The two pairs of perfect glowing orbs hang around for a bit. Do they hover? No; they lay against the night sky in perfect stillness. Long enough for this to register. From where the girl and the boy lay, the orbs look to be the size of quarters but, given the distance, they’d have to be…well, they’d likely have to know a fair bit of calculus to know how big they really were, but neither the boy nor the girl had excelled at this.

They stare at the orbs. The orbs seem to stare back. Then, in a streak of light and without a sound, the orbs zip from sight along their westward trajectory.

The boy wonders for how much longer he can lay still in the field by Avalon Dairy without jumping to his feet and screaming, “They’re HERE! INTERPLANETARY CRAFT! WE summoned them! We have the POWER!”

The girl, meanwhile, feels dizzy, despite lying on her back in the field at Avalon Dairy. The stars swirl. The trees that edge the field whisper and waver. Is there a breeze? She can’t feel it. But she feels the earth rotate. Feels its smooth orbit through time and space. Feels her own movement from one moment to the next. She wants to lie there forever, lie with her guy in this sweet horizontal position, with his hand on her heart, as both of them watch the future unfold in the sky.

The girl begins to breathe again. “What was that,” she whispers, finally.

Ah! She saw them, too! A grin spreads across the boy’s acned face. “Interplanetary,” he says.

“Most extraordinary,” she says.

“Craft,” they say in unison. The girl giggles, lifts a hand to cover her mouth. The boy rolls to his side, extracts his arm from beneath the warmth of her neck, props himself up on an elbow. He regards the girl in exaggerated mock shock. This makes the girl giggle more. He flops back on the grass and laughs, too. They laugh together, side by side, under the galaxy’s gaze, until they run out of steam. The boy rubs his eyes, sighs. “Guess I better take you home,” he says.

They stand up. They walk to the ’67 Ford Falcon Futura, which is exactly where they had left it – parked in the gravel at the side of the road.

He drives her home. Drops her off at the back door. Kisses her goodnight. She stands on the back stoop for a moment, watches the Falcon trundle its way up the lane. It stops at the crest of the hill, its round taillights flash as the boy touches the brakes. Then the car turns, bound for home, and she’s left alone on the stoop in the silence and the darkness. His departure feels final for some reason, as if the Falcon leaves a void, a hated-by-nature vacuum that fills with gas-fumed air and tiny motes of gravel dust the moment she turns her back to it.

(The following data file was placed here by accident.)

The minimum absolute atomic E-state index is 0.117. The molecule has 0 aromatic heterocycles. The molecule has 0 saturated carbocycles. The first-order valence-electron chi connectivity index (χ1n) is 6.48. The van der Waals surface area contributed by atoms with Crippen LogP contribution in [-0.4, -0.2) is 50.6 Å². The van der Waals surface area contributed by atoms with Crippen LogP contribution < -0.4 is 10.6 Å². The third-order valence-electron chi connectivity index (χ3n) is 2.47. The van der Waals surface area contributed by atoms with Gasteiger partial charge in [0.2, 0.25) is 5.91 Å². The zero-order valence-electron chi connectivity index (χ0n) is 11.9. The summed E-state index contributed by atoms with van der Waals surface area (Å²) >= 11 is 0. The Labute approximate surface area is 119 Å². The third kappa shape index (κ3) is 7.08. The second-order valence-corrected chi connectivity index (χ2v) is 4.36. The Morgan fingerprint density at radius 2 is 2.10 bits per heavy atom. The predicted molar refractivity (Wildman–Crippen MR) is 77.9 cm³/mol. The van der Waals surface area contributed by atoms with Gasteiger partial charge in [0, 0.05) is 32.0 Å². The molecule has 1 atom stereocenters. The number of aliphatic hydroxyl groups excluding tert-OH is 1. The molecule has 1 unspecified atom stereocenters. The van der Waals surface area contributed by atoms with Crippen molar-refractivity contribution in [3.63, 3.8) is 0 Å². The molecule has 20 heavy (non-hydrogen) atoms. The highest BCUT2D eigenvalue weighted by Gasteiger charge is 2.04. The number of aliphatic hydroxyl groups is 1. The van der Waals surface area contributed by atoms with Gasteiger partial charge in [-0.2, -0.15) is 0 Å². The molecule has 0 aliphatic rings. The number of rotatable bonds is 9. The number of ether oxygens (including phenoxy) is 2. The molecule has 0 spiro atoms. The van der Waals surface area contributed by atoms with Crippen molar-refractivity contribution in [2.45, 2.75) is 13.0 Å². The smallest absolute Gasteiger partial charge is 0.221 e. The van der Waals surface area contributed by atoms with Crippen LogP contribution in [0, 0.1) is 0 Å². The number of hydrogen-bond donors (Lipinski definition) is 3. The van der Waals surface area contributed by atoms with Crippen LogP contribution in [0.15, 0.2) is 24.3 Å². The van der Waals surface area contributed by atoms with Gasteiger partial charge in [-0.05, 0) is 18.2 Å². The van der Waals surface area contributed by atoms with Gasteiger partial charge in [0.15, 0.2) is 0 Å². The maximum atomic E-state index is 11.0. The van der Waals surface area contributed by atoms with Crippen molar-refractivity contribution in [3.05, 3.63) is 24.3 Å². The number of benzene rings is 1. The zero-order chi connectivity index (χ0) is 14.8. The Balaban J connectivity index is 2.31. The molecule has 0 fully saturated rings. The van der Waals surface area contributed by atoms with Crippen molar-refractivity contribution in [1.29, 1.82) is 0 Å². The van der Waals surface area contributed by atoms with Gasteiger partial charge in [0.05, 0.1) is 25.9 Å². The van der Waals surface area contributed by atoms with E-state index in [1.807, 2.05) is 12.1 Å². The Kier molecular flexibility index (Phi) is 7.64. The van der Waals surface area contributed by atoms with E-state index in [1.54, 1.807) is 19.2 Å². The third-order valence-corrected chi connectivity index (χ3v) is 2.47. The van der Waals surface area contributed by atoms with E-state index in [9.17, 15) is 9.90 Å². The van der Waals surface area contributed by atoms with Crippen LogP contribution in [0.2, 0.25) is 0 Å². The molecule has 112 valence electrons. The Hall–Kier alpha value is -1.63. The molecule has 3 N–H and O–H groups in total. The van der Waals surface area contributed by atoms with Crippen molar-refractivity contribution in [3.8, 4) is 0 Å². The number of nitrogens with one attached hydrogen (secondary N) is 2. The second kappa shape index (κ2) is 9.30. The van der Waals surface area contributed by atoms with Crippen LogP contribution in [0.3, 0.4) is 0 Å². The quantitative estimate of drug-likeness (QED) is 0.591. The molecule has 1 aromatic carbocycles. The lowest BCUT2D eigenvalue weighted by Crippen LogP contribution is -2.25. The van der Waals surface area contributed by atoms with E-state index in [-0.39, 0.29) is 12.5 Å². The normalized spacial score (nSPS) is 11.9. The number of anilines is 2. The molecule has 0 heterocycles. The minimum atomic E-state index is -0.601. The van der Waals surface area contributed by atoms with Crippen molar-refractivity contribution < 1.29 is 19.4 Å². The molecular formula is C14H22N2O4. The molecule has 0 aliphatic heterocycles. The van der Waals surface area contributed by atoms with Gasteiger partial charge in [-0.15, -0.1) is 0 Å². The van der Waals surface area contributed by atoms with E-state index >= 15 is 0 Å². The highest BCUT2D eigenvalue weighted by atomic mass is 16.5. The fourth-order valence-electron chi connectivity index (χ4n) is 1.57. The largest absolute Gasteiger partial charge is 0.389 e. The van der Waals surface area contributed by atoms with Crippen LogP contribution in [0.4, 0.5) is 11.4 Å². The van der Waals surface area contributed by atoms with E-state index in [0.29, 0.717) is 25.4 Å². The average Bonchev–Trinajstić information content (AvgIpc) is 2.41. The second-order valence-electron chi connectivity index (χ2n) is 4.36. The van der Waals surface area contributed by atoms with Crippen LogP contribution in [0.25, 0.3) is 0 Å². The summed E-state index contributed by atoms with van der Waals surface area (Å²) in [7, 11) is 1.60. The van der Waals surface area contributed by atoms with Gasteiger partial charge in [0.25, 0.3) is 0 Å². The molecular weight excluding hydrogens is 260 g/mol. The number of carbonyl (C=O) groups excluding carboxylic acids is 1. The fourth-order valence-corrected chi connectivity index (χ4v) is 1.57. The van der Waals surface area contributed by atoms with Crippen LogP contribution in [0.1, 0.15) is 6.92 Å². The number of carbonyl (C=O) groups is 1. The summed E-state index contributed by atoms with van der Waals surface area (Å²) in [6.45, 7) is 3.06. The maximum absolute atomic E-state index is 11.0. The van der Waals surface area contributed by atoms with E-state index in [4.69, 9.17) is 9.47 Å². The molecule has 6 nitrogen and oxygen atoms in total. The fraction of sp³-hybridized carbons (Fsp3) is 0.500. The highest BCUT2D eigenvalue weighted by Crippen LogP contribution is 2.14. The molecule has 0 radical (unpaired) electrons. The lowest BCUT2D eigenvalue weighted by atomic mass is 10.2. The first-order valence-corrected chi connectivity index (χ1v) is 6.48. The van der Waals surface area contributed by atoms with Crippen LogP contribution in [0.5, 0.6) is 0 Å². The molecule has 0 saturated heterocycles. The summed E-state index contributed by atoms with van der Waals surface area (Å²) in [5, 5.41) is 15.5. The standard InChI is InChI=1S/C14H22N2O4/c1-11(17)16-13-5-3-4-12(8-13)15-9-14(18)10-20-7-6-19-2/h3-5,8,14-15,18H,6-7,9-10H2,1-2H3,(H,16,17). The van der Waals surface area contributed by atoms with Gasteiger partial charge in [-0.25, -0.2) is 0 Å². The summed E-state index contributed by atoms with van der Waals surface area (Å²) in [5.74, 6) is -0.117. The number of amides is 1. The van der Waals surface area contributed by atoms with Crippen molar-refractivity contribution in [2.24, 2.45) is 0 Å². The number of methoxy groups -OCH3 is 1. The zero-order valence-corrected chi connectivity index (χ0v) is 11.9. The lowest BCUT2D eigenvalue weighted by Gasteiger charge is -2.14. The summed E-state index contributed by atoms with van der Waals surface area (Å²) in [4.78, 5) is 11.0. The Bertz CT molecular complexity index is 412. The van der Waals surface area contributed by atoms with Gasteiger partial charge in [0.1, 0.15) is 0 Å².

She lets herself in. Unties her Jesus sandals. Kicks them into the hall closet. Quietly. Everyone would be asleep. Except Dad. She’ll have to tiptoe past Mom’s door, partly to avoid disturbing her, partly to avoid being summoned to her bedside for a tête-à-tête should she be awake. The last thing the girl wants is another lecture on living life to its fullest, on not squandering her youth.

All the lamps downstairs are off; one lone beam of light from the streetlamp outside casts a yellow glow in the living room. She peeks around the corner. Yup, there’s Dad. Brooding. Smoking. Drinking coffee.

“How was the movie?” he asks. He had read about the Star Wars, knew it was popular with the kids. But why wouldn’t that boy of hers take her to a comedy? It would do her good to have a laugh. He hadn’t heard her laugh since the diagnosis.

He lifts the coffee mug, takes a swig. The white, unglazed ring on the bottom of the cup glows in the reflection from the street lamp. She watches the white ring float before his face until he lowers the cup again to the arm of the chair.

“Good,” she says. “It was good.” She wonders why he likes to sit in the dark, why he stays up so late; he’d be up until at least three a.m. Is he waiting for some sort of divine guidance? Would he be different if he knew the words to “Calling Occupants”?

“Dad?” she asks. “Ever heard of Klaatu?”

Shelley Kozlowski writes and creates on the outskirts of the Badlands of Alberta, Canada. Her work can be found in fine literary journals such as this, Geist, and Room. Even though she hails from prime tree-hugging territory on the Left Coast, her work isn’t always influenced by weed and UFOs.

Photo by: Ana Prundaru